“Both would be valued in Africa; if you can do both, then that would be best.”
Because I do believe location is an important factor I am going to preface my response by stating that my comments are based on my knowledge of Africa – not the rest of the world.
In the part of Africa that I’m familiar with, both a nurse midwife and nurse practitioner are extremely valuable professions – if you don’t mind how you are licensed. Nurse Training Schools in Africa most frequently triple qualify their registered nurses. When they complete their training they are qualified as a general nurse, a community nurse, and a midwife.
Diagnosing and treating is included in their basic training so they can be posted to work on their own or with a clinical officer (similar to a PA) to run outlying clinics or even a health center (better equipped than a clinic, and do bigger things like deliveries).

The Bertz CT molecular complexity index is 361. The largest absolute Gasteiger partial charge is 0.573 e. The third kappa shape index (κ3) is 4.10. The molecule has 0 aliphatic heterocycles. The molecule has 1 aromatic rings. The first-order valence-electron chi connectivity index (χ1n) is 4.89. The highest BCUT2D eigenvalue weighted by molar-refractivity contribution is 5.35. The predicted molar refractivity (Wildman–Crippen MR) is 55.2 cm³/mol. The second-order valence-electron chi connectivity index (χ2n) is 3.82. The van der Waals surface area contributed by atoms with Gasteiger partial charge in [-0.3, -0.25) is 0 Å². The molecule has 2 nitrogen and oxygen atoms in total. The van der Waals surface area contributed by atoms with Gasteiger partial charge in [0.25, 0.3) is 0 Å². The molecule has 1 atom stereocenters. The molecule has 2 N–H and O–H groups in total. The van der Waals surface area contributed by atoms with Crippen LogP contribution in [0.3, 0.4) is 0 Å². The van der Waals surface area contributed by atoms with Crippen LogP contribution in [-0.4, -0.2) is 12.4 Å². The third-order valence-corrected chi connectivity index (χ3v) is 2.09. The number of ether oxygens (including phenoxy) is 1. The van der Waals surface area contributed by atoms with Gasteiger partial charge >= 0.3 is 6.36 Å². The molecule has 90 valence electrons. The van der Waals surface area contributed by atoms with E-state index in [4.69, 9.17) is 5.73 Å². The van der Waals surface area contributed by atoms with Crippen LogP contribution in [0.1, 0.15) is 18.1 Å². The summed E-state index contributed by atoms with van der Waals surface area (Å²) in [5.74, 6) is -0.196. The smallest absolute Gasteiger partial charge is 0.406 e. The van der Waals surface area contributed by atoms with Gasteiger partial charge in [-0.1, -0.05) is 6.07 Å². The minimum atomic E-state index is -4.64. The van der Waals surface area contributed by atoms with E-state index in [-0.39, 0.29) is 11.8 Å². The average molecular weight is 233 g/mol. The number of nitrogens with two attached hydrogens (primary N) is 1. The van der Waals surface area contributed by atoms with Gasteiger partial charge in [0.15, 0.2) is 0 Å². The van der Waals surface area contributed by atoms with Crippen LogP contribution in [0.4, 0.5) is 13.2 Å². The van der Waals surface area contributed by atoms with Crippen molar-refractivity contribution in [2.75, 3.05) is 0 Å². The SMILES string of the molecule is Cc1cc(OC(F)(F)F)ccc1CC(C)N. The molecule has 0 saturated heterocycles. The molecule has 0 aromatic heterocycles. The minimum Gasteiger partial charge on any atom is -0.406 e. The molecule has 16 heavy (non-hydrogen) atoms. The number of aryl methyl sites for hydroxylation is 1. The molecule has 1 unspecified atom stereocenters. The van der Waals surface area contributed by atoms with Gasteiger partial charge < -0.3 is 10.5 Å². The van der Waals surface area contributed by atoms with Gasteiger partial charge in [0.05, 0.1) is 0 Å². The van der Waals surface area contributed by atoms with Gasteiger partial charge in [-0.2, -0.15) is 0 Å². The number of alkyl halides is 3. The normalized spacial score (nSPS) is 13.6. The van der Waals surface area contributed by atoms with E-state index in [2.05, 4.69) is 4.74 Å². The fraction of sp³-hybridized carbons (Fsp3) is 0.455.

In my opinion, either qualification would be valued but I might place midwifery a little ahead in importance. Your personal preference would be important as I truly mean that both would be valued in Africa. If you are ambivalent, then lean towards midwifery, as pregnancy and all that surrounds it is a huge healthcare issue for Africans. If you can do both, then that would be best.
While I realize that spending more years in training keeps you from sharing your knowledge and skills with people who desperately need them, healthcare in Africa is just so much more challenging – usually because disease/care issues are so much more advanced when they present at the clinic. I personally do not know any medical missionary who would say they had over-trained. I can name many who wish they had more training.
The Center for Medical Missions produces an e-newsletter every other month with the purpose of walking beside those who are preparing to serve long-term in medical missions. If you think that is something you might be interested in, you can sign up online. All the old issues of “Your Call” can be found there as well.
Answer from Susan Carter, Director of the Center for Medical Missions, a department of the Christian Medical & Dental Associations.